Entering service in 1956, the F-102 was an important staple for the Air Force through the mid 60's. It's primary role was to "intercept" an invasion of Soviet bombers. The Deuce served in Vietnam as a bomber escort and flew patrol runs. The fleet later served in Air National Guard units until 1976. After retirment, many were converted to target drones. As all of the "Century Series" fighters, the F-102 was an important plane of the Cold War era.
F-106 Delta Dart
Originally designated the F-102B, the sharp looking F-106 Delta Dart was actually an evolution of the F-102. The engine intakes were redesigned and the delta wing and fuselage were given a makeover to clean things up. The redesign was extensive enough to constitute the new desgination. The "Six" was powered by the mighty Pratt & Whitney J75 engine allowing it to exceed Mach 2.3 or around 1525 MPH, with some rumors of Mach 2.5. In fact, the F-106 set a world speed record in 1959 at 1525 MPH.
Entering service in 1959, the Six continued the F-102's role and served as the US's primary all-weather interceptor against Soviet bomber attacks; however it did not serve in Southeast Asia. Around 1981, the F-15 began replacing the Sixes and they were moved to Air National Guard units until 1988. Many of these aircraft met there fate as target drones as did the F-102. The F-106 Delta Dagger was the last dedicated interceptor of the US Air Force as their needs changed with the end of the Cold War.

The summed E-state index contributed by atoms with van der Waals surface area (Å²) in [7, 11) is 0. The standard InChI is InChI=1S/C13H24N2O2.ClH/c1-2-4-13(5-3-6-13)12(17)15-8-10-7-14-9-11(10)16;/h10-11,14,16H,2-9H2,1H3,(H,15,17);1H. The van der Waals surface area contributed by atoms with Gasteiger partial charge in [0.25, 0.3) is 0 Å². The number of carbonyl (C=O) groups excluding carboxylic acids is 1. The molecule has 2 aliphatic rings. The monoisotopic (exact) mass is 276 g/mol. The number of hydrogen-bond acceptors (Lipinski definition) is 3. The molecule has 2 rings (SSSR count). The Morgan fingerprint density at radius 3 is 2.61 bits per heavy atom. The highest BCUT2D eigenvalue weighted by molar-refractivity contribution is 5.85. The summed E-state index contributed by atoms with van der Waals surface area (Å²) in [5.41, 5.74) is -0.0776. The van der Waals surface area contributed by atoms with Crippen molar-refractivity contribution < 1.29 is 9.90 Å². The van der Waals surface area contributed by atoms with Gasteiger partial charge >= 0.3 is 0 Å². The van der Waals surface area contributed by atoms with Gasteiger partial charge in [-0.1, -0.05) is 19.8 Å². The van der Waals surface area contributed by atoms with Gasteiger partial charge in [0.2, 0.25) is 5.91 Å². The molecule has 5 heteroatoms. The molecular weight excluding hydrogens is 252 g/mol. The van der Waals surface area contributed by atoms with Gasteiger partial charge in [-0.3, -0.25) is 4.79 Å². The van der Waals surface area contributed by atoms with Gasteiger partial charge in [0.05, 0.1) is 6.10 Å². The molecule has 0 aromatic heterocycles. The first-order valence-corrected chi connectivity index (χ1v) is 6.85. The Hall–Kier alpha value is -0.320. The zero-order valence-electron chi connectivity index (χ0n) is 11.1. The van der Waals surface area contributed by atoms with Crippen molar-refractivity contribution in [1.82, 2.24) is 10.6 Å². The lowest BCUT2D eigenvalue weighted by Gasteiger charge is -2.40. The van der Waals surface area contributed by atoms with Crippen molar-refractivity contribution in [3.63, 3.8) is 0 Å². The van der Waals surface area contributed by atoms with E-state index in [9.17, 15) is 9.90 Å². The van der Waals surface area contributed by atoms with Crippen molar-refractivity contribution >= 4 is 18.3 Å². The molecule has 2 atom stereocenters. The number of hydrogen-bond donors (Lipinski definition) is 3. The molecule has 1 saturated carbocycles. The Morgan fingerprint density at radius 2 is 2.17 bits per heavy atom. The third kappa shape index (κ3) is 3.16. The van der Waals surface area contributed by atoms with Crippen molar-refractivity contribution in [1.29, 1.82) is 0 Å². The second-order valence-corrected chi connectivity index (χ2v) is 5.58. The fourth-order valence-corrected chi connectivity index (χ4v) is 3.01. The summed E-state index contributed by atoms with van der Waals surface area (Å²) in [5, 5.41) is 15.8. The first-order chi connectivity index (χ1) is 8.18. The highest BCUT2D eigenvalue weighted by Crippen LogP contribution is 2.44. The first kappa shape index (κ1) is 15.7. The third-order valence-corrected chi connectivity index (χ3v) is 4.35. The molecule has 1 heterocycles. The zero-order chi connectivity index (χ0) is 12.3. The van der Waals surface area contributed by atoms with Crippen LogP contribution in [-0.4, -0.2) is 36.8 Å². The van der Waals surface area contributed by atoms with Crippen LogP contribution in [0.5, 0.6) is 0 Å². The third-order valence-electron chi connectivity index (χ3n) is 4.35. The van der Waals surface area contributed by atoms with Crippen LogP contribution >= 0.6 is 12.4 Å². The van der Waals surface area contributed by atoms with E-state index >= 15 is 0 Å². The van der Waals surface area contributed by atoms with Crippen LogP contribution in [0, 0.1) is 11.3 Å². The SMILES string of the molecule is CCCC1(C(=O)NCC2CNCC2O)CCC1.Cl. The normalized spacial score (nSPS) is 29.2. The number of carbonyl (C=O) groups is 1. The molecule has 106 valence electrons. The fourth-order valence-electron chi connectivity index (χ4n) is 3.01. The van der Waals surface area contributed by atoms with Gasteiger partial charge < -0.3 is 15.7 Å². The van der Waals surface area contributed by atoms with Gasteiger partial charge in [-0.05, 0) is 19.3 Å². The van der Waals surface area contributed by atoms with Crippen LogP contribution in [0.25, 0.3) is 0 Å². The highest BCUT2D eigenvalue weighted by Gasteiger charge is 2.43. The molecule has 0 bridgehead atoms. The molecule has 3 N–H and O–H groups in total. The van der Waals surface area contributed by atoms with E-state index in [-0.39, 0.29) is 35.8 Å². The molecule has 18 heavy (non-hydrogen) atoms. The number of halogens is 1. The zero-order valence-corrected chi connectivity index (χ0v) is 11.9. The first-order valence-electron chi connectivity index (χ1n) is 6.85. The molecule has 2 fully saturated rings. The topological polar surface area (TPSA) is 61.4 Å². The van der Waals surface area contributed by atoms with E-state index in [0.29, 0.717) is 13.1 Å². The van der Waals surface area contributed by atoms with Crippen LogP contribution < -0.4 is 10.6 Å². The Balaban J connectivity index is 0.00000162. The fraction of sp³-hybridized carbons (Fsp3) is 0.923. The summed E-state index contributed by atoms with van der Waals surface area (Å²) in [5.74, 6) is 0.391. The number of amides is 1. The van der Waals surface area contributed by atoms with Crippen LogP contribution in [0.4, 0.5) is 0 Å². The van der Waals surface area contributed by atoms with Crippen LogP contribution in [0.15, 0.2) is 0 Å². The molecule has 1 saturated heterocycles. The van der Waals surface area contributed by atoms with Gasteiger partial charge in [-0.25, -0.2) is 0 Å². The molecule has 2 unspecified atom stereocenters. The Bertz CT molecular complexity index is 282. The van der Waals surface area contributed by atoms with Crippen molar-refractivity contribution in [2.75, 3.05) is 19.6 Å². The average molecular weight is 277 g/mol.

Convairliners: CV-240 Family
The Convair 240 and its expansions have been such a success that it is worthy of its own book. The 240 was initially developed to meet a request from American Airlines for a pressurized aircraft to replace the venerable Douglas DC-3. Equipped with a pair of Pratt & Whitney R2800 radial piston engines, the 240 evolved into the CV-340 and CV-440. The US Air Force used versions of this plane and was known as the C-131 Samaritan. Over the years, there have been numerous airframe modifications -stretches- and turbine engine conversions that have brought the "Convairliner" into the 21st century. Designated CV-540, CV-600, CV-640 and CV-5800, some of these aircraft continue to serve as passenger airliners but many have had a great second career as cargo planes.
880 and 990 Coronado Jet-Liners